Tax Consequences of the Merger to Apollonia Unitholders

 

Under the Assets-Over Form, Apollonia unitholders will be deemed to receive distributions in liquidation of Apollonia consisting of St. Renatus voting common units. In general, the receipt of St. Renatus voting common units will not result in the recognition of taxable gain or loss to an Apollonia unitholder. Any actual or deemed receipt of cash by an Apollonia unitholder (including, as discussed below, a deemed distribution of cash resulting from a net reduction in the amount of nonrecourse liabilities allocated to an Apollonia unitholder) will result in the recognition of taxable gain if such receipt exceeds the adjusted tax basis in the Apollonia units surrendered in the Merger.

 

As a partner in Apollonia, an Apollonia unitholder is entitled to include the nonrecourse liabilities of Apollonia attributable to such person’s Apollonia units in the tax basis of its Apollonia units. As a partner in St. Renatus after the merger, an Apollonia unitholder will be entitled to include the nonrecourse liabilities of St. Renatus attributable to the St. Renatus voting common units received in the Merger in the tax basis of such units received. The nonrecourse liabilities of St. Renatus will include the nonrecourse liabilities of Apollonia after the Merger, except for any nonrecourse liabilities owing from Apollonia to St. Renatus prior to the Merger. The amount of nonrecourse liabilities attributable to an Apollonia unit or a St. Renatus voting common unit is determined under complex regulations under Section 752 of the Code.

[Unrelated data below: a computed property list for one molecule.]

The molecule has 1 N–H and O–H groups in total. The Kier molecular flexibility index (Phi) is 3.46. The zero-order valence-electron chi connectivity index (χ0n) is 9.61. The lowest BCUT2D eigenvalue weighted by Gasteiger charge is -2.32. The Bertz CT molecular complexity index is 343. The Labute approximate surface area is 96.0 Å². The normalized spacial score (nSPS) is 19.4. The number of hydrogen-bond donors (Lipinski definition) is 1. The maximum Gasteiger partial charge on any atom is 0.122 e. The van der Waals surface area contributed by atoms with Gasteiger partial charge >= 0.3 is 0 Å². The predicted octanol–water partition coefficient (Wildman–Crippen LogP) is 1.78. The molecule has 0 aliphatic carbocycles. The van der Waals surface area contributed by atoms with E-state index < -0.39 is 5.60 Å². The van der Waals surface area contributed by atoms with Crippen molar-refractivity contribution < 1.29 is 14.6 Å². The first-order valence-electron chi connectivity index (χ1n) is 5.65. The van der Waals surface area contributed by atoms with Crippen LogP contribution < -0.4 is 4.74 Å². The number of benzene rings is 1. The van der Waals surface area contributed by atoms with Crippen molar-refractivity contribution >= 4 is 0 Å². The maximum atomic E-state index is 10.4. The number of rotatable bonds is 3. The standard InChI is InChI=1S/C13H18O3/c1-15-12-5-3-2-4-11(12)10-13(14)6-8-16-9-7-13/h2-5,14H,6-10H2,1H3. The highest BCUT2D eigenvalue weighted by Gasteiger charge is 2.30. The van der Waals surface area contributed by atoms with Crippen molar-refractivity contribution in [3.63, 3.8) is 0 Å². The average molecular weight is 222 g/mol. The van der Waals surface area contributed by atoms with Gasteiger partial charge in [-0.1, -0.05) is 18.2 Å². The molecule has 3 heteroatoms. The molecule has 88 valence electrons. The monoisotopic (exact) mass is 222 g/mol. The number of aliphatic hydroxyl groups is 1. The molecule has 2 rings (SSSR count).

If the nonrecourse liabilities attributable to the St. Renatus voting common units received by an Apollonia unitholder in the Merger exceed the nonrecourse liabilities attributable to the Apollonia units surrendered by the Apollonia unitholder in the Merger, the Apollonia unitholder’s tax basis in the St. Renatus voting common units received will be correspondingly higher than the unitholder’s tax basis in the Apollonia units surrendered. If the nonrecourse liabilities attributable to the St. Renatus voting common units received by an Apollonia unitholder in the Merger are less than the nonrecourse liabilities attributable to the Apollonia units surrendered by the Apollonia unitholder in the Merger, the Apollonia unitholder’s tax basis in the St. Renatus voting common units received will be correspondingly lower than the unitholder’s tax basis in the Apollonia units surrendered. Please read “Material U.S. Federal Income Tax Consequences of the Merger—Tax Basis and Holding Period of the St. Renatus Units Received” below.